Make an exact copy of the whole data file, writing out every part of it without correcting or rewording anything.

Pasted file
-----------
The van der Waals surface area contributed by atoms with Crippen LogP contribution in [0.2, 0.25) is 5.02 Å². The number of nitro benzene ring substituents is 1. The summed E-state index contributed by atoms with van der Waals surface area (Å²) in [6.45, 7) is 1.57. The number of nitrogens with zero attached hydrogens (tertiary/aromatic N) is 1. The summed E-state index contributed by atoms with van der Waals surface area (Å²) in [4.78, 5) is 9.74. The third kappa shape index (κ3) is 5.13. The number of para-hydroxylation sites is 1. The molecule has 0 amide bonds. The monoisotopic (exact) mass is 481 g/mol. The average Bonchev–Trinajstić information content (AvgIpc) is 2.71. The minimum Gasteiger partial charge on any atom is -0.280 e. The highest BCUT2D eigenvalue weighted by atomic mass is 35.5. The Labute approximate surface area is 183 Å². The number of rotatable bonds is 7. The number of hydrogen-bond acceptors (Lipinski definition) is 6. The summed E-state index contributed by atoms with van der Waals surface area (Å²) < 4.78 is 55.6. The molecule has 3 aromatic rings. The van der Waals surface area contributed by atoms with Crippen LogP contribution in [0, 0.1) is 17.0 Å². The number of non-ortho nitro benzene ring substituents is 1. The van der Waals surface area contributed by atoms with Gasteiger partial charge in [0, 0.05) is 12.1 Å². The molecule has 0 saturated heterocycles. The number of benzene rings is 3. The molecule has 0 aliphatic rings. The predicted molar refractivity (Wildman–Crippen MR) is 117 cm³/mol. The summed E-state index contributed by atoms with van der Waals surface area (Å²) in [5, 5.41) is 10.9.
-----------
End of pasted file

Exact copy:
The van der Waals surface area contributed by atoms with Crippen LogP contribution in [0.2, 0.25) is 5.02 Å². The number of nitro benzene ring substituents is 1. The summed E-state index contributed by atoms with van der Waals surface area (Å²) in [6.45, 7) is 1.57. The number of nitrogens with zero attached hydrogens (tertiary/aromatic N) is 1. The summed E-state index contributed by atoms with van der Waals surface area (Å²) in [4.78, 5) is 9.74. The third kappa shape index (κ3) is 5.13. The number of para-hydroxylation sites is 1. The molecule has 0 amide bonds. The monoisotopic (exact) mass is 481 g/mol. The average Bonchev–Trinajstić information content (AvgIpc) is 2.71. The minimum Gasteiger partial charge on any atom is -0.280 e. The highest BCUT2D eigenvalue weighted by atomic mass is 35.5. The Labute approximate surface area is 183 Å². The number of rotatable bonds is 7. The number of hydrogen-bond acceptors (Lipinski definition) is 6. The summed E-state index contributed by atoms with van der Waals surface area (Å²) < 4.78 is 55.6. The molecule has 3 aromatic rings. The van der Waals surface area contributed by atoms with Crippen LogP contribution in [0, 0.1) is 17.0 Å². The number of non-ortho nitro benzene ring substituents is 1. The van der Waals surface area contributed by atoms with Gasteiger partial charge in [0, 0.05) is 12.1 Å². The molecule has 0 saturated heterocycles. The number of benzene rings is 3. The molecule has 0 aliphatic rings. The predicted molar refractivity (Wildman–Crippen MR) is 117 cm³/mol. The summed E-state index contributed by atoms with van der Waals surface area (Å²) in [5, 5.41) is 10.9.